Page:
When software does not validate input properly, an attacker is able to craft the input in a form that is not expected by the rest of the application. This will lead to parts of the system receiving unintended input, which may result in altered control flow, arbitrary control of a resource, or arbitrary code execution.

Bjoern’s post does not show a picture because of the missing encode. Enter the photo wall directory by clicking on the side bar in the upper left corner.

Figure – 12

The post on the far left doesn’t show a picture. Now let’s right-click on the “😼” icon and inspect it.

Figure – 13

Once you know the directory with the picture, we’ll go to our address bar:


You’ll notice, I deleted the phrase “#” after the port because it was written after assets “:3000/” in Figure – 6. Also, if you look at the source of the other images, it will clearly show you the directory.

Once you’ve entered the address, you’ll see a blank page. This is because the Web pages URL consists only of ASCII characters. Therefore, we will use our address to encode information that does not consist of ASCII characters in the address bar of web browsers or is likely to be confused with the address. For example, “😼” and “#” will need to be encoded because they are not ASCII characters.

Figure – 14


If the link above is entered in the address bar, the picture will be reached.

Figure – 15

TASK – 5

Name: Outdated Whitelist
Let us redirect you to one of our crypto currency addresses which are not promoted any longer
Unvalidated Redirects

Redirect, as the name suggests, performs access to a remote application. Current application parameters can be changed to direct the application to different contents.

For example, Take a company’s website. If there is a Unvalidated Redirect vulnerability, an attacker might take the opportunity to


send this address to an employee’s email address at the company… The employee might click on the incoming e-mail thinking it came from the company. If we consider exploit.php’s purpose as “reverse_tcp”, after clicking, The employee’s shell opens up to the attacker and the computer is hacked. This is one of the simplest examples…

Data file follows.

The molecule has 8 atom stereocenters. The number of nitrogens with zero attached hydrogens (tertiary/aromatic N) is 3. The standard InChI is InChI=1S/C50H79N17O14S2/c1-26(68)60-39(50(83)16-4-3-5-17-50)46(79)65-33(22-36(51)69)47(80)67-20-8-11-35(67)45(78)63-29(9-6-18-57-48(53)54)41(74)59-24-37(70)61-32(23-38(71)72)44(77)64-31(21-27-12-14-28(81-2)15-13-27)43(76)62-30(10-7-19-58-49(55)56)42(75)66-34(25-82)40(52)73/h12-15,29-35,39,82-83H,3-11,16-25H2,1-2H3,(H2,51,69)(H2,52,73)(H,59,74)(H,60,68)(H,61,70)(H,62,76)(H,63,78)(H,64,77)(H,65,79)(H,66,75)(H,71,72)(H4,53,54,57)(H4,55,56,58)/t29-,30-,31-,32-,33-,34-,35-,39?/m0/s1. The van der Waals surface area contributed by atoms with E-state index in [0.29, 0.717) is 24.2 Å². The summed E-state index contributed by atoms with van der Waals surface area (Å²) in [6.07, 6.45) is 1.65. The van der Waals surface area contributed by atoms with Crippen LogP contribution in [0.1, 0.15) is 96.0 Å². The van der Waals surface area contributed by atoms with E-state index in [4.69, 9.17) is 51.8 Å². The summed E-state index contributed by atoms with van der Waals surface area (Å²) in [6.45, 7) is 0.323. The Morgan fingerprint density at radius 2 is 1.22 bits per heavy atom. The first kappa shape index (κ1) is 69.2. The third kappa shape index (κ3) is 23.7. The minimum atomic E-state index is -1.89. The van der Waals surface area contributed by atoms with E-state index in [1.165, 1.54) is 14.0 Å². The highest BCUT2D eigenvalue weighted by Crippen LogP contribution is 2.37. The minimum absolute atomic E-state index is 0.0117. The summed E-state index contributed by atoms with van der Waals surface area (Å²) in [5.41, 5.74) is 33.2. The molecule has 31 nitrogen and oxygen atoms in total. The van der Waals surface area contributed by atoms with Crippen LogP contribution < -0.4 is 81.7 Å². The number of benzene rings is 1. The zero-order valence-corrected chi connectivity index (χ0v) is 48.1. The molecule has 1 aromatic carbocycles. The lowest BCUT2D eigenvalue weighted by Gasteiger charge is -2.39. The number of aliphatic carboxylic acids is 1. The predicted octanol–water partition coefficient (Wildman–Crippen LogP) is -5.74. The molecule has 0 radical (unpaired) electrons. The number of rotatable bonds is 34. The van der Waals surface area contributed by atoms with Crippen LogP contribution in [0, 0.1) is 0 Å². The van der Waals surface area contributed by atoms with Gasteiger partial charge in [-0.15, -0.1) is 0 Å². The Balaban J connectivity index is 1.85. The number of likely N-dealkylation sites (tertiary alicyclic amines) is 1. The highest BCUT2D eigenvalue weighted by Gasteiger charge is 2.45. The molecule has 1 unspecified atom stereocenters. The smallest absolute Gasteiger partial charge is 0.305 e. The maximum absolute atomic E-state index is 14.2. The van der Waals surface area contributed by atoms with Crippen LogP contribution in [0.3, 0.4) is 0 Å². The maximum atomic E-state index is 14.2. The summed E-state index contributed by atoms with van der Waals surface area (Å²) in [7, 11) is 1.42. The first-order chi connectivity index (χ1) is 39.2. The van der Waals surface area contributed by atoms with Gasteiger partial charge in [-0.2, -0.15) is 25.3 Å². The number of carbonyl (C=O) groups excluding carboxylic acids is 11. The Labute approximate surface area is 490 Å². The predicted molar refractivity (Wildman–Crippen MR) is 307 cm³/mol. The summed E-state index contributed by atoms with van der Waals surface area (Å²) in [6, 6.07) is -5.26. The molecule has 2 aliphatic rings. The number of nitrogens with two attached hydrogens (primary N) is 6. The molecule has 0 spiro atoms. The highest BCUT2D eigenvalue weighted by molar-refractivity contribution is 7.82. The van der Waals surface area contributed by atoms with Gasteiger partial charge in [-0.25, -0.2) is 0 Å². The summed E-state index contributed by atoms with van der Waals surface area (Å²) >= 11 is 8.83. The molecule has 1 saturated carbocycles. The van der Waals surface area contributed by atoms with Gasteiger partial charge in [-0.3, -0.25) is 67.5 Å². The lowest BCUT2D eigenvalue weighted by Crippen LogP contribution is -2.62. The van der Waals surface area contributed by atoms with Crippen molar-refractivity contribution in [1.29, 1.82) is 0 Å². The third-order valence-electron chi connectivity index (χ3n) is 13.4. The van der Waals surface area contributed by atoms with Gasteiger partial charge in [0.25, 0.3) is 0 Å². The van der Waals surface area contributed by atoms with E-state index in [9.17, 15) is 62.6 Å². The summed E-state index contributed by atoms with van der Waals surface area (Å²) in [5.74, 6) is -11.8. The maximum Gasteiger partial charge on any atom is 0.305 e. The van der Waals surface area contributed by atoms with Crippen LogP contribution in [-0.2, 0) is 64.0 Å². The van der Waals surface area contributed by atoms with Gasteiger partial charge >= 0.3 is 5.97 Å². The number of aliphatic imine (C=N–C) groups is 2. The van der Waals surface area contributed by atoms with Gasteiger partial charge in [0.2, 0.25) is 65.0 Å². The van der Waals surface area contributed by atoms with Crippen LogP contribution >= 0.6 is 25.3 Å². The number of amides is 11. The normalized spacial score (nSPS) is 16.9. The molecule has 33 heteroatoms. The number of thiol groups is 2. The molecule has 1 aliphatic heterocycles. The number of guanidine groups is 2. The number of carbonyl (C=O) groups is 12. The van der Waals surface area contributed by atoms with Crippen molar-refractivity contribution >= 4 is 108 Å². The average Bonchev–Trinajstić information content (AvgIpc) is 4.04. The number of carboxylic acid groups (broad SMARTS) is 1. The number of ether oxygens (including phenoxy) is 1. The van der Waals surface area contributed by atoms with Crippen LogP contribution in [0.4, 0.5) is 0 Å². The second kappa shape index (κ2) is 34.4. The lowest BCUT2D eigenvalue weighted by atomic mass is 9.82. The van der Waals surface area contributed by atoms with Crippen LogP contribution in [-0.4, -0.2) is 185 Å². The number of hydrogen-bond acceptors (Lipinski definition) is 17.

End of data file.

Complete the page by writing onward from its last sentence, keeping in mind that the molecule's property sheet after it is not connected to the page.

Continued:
Returning to task, we are asked to find the juice-shop’s crypto currency address, which is no longer shown to the user. Access to the source code can be examined if possible, whether a “whitelist” has been created for the orientation of the existing parameters.

Figure – 16

When I was reviewing the page, I typed “redirect” into the search section and identified a bitcoin address.

Figure – 17

TASK – 6

Name: Reflected XSS
Perform a reflected XSS attack with <iframe src="javascript:alert(`xss`)">.
Note: This task is only available in the local setup.

Reflected XSS attack is made to URL fields or data entry fields. This attack is only seen by the user who launched the XSS attack. Visitors can’t see this attack.

For example, in Reflected XSS attacks running on the URL, an attacker can create a script that can steal a user’s cookie and send it via email.

The primary task will be to explore the input sections on the site. You must become a member and log in to use all the functions on the site. That way we can use other input.

Figure – 18

At the end of the Web Enumeration, Reflected XSS were found in the entry in the “track order” section. I want to show the difference in our previous XSS mission with BurpSuite.

Figure – 19 (Search DOM XSS)
Figure – 20 (Track Order Reflected XSS)

After the Reflected XSS attack, we were able to see the XSS attack on the rotating page. However, the DOM XSS attack cannot be found on the rotating page. It can only be observed during runtime or when examining DOM of the page.

TASK – 7

Name: Repetitive Registration
Follow the DRY principle while registering a user.
Improrer Input Validation

According to dry principle, the programmer must avoid code repetitions during coding. Repeating the code itself (e.g. using copy-paste method) often makes it difficult to maintain and improve the software system.

In the membership section, we will identify vulnerability by taking into account the DRY principle.

Figure – 21

As you can see in the Figure – 21, I can’t complete the membership process when Password and Repeat Password aren’t the same. What if I changed the input order?

Figure – 22

I type “12345” into Password, then I go to Repeat Password and write the same password. There are no problems… When I go back to the Password entry and change the password, the system still says the password is compatible. Here we see that the person who created the software does not comply with the DRY principle.

TASK – 8

Name: Zero Stars
Give a devastating zero-star feedback to the store.
Improrer Input Validation

The last task is to send feedback to the site without giving stars in the rating section.

Figure – 23

As shown, you cannot use the Submit button when the rating section is not filled. So can we activate the button from Developer Tools?

Figure – 24

In Developer Tools, when disabled=”true” is deleted, you’ll see that the Submit button is active.

Figure – 25

I hope I’ve used language that’s understandable enough. If I have a mistake, please contact me.

See you in the new article…